That said, the fact there is such a cluster of dates c. 600 have caused some to wonder if Qur’ans really were circulating that early. This could give support to revisionist arguments that Muhammad did not actually reveal the text as the sacred book of Islam, but instead inherited or was otherwise somehow associated with an older lectionary of some kind.
This discovery does not seem particularly important next to the nearly complete Sana’a codex, which has a similar C-14 date, but has the chapters in a different order suggesting it predates the standardization of the text traditionally ascribed to Uthman (644-656) but possibly undertaken by Abd al-Malik in the 690’s.
Very interesting! I’m afraid I’m not an expert in any of these fields, and so have nothing to add, subtract, change, or challenge!
This is potentially exciting news, but when claims like this come via press release rather than via scholarly conferences and peer reviewed journals, I’m a little skeptical. This is an instance in which I would like to hear more from palaeographers and students of early Islamic codicology. I’m not a specialist in Arabic books and scripts, but the New York Times quoted a source (whose work is unknown to me) as follows:
“Saud al-Sarhan, the director of research at the King Faisal Center for Research and Islamic Studies in Riyadh, Saudi Arabia, said he doubted that the manuscript found in Birmingham was as old as the researchers claimed, noting that its Arabic script included dots and separated chapters — features that were introduced later. He also said that dating the skin on which the text was written did not prove when it was written. Manuscript skins were sometimes washed clean and reused later, he said.”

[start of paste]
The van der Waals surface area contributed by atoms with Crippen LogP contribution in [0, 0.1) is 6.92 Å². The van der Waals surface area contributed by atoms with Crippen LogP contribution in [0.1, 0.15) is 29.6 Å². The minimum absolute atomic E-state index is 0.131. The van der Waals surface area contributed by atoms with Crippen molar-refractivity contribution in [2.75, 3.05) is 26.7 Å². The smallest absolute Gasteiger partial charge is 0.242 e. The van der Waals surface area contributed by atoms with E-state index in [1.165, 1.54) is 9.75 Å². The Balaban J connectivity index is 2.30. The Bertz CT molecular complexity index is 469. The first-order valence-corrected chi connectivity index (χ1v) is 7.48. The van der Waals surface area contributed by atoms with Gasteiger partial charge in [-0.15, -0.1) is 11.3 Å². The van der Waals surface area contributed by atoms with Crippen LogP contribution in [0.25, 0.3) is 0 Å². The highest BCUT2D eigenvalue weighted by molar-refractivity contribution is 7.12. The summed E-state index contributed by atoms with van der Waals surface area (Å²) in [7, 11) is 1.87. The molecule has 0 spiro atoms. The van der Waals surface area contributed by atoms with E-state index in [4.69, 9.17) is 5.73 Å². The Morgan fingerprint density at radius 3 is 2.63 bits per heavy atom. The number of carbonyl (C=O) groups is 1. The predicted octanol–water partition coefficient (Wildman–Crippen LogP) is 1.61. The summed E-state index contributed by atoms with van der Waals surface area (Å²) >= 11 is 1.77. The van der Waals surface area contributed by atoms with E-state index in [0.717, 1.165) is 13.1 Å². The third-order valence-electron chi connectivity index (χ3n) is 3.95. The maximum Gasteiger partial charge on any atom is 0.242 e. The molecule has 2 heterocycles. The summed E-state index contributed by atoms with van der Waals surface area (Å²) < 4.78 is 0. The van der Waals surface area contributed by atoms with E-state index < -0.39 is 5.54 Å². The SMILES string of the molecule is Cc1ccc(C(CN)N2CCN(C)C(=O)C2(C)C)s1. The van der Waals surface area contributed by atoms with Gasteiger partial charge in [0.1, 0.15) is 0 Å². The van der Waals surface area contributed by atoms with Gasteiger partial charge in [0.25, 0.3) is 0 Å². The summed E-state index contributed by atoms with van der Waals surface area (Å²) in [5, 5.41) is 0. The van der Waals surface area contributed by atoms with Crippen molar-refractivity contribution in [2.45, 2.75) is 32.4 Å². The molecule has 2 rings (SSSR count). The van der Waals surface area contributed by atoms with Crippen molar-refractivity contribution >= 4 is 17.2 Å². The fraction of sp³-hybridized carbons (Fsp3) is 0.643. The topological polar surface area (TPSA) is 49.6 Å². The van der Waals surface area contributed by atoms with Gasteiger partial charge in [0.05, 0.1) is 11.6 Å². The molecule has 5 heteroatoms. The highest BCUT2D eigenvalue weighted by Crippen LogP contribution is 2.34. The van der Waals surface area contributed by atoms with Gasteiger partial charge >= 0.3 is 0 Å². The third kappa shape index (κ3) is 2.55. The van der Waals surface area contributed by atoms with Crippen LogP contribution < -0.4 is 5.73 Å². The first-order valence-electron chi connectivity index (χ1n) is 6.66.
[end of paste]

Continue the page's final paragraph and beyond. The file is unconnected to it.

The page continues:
The phenomenon of erased manuscripts that were reused (palimpsests) is known from other very early copies of the Qur’an, such as the so-called Sana’a palimpsest (see discussion here: http://ponderingislam.com/2015/02/05/understanding-the-sanaa-manuscript-find/) I would be interested to learn from specialists whether the writing of the Birmingham manuscript is in fact consistent with a date in the first half of the seventh century, and it would be good to know if the manuscript has been subjected to multi-spectral imaging to see if traces of any earlier writing might be present.
Very interesting indeed. Yes, of course, I completely agree that we should prefer scholarly presentations to press releases! But this item is in the news and is worth noting. I should say that the sensationalization one gets in this newspaper or another is somewhat countered if the story comes from an official press release by an academic institution rather than based simply on an interview that a single reporter has had and spun in order to sell newspapers. But absolutely I agree – the matter needs study and we shouldn’t take it, should decidedly not take it, as an established scholarly position.
On palimpsests: I’m puzzled — mainly by my ignorance. I’m not familiar with the phenomenon of a manuscript being *SO* thoroughly washed and cleaned that there is no visual evidence of the under-writing to the naked eye. The only palimpsests I know of (there are, of course, a number of famous ones that contain New Testament texts: Codex Ephraemi Rescriptus; the Syriac Sinaiticus; etc.) quite clearly (to the eye) have been washed and reused: you can tell simply by looking at them. Are there exceptions?